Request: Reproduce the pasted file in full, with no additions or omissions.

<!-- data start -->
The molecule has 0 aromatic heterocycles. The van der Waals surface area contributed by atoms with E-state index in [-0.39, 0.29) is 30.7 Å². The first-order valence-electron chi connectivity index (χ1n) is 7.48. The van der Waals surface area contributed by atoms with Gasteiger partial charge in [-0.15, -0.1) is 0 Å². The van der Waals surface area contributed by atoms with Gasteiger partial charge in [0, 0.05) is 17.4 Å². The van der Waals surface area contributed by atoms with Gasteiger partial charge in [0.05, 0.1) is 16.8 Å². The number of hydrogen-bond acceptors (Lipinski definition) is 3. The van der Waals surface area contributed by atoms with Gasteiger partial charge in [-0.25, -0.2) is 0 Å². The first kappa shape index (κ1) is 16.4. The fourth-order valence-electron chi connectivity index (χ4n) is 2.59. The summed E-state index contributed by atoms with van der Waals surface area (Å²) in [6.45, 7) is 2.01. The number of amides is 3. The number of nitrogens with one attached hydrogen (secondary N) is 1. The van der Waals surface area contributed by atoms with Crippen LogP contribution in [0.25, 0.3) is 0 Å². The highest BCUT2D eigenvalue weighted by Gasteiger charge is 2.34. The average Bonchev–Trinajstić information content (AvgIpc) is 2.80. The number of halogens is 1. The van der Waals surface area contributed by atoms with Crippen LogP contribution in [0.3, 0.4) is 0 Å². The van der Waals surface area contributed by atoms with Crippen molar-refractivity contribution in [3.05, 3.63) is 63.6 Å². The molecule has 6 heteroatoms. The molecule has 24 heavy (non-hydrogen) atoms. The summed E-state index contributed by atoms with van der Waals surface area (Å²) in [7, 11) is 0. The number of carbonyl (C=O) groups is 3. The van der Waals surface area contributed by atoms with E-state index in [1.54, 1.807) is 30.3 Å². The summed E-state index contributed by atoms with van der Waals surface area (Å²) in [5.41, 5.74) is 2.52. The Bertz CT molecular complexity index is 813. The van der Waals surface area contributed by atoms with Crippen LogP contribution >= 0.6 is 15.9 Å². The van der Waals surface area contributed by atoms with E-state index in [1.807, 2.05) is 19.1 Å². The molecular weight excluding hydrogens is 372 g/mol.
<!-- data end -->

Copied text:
The molecule has 0 aromatic heterocycles. The van der Waals surface area contributed by atoms with E-state index in [-0.39, 0.29) is 30.7 Å². The first-order valence-electron chi connectivity index (χ1n) is 7.48. The van der Waals surface area contributed by atoms with Gasteiger partial charge in [-0.15, -0.1) is 0 Å². The van der Waals surface area contributed by atoms with Gasteiger partial charge in [0, 0.05) is 17.4 Å². The van der Waals surface area contributed by atoms with Gasteiger partial charge in [0.05, 0.1) is 16.8 Å². The number of hydrogen-bond acceptors (Lipinski definition) is 3. The van der Waals surface area contributed by atoms with Gasteiger partial charge in [-0.25, -0.2) is 0 Å². The first kappa shape index (κ1) is 16.4. The fourth-order valence-electron chi connectivity index (χ4n) is 2.59. The summed E-state index contributed by atoms with van der Waals surface area (Å²) in [6.45, 7) is 2.01. The number of amides is 3. The number of nitrogens with one attached hydrogen (secondary N) is 1. The van der Waals surface area contributed by atoms with Crippen LogP contribution in [0.25, 0.3) is 0 Å². The highest BCUT2D eigenvalue weighted by Gasteiger charge is 2.34. The average Bonchev–Trinajstić information content (AvgIpc) is 2.80. The number of halogens is 1. The van der Waals surface area contributed by atoms with Crippen LogP contribution in [0.3, 0.4) is 0 Å². The van der Waals surface area contributed by atoms with Crippen molar-refractivity contribution in [3.05, 3.63) is 63.6 Å². The molecule has 6 heteroatoms. The molecule has 24 heavy (non-hydrogen) atoms. The summed E-state index contributed by atoms with van der Waals surface area (Å²) in [7, 11) is 0. The number of carbonyl (C=O) groups is 3. The van der Waals surface area contributed by atoms with E-state index in [1.54, 1.807) is 30.3 Å². The summed E-state index contributed by atoms with van der Waals surface area (Å²) in [5.41, 5.74) is 2.52. The Bertz CT molecular complexity index is 813. The van der Waals surface area contributed by atoms with Crippen LogP contribution >= 0.6 is 15.9 Å². The van der Waals surface area contributed by atoms with E-state index in [1.807, 2.05) is 19.1 Å². The molecular weight excluding hydrogens is 372 g/mol.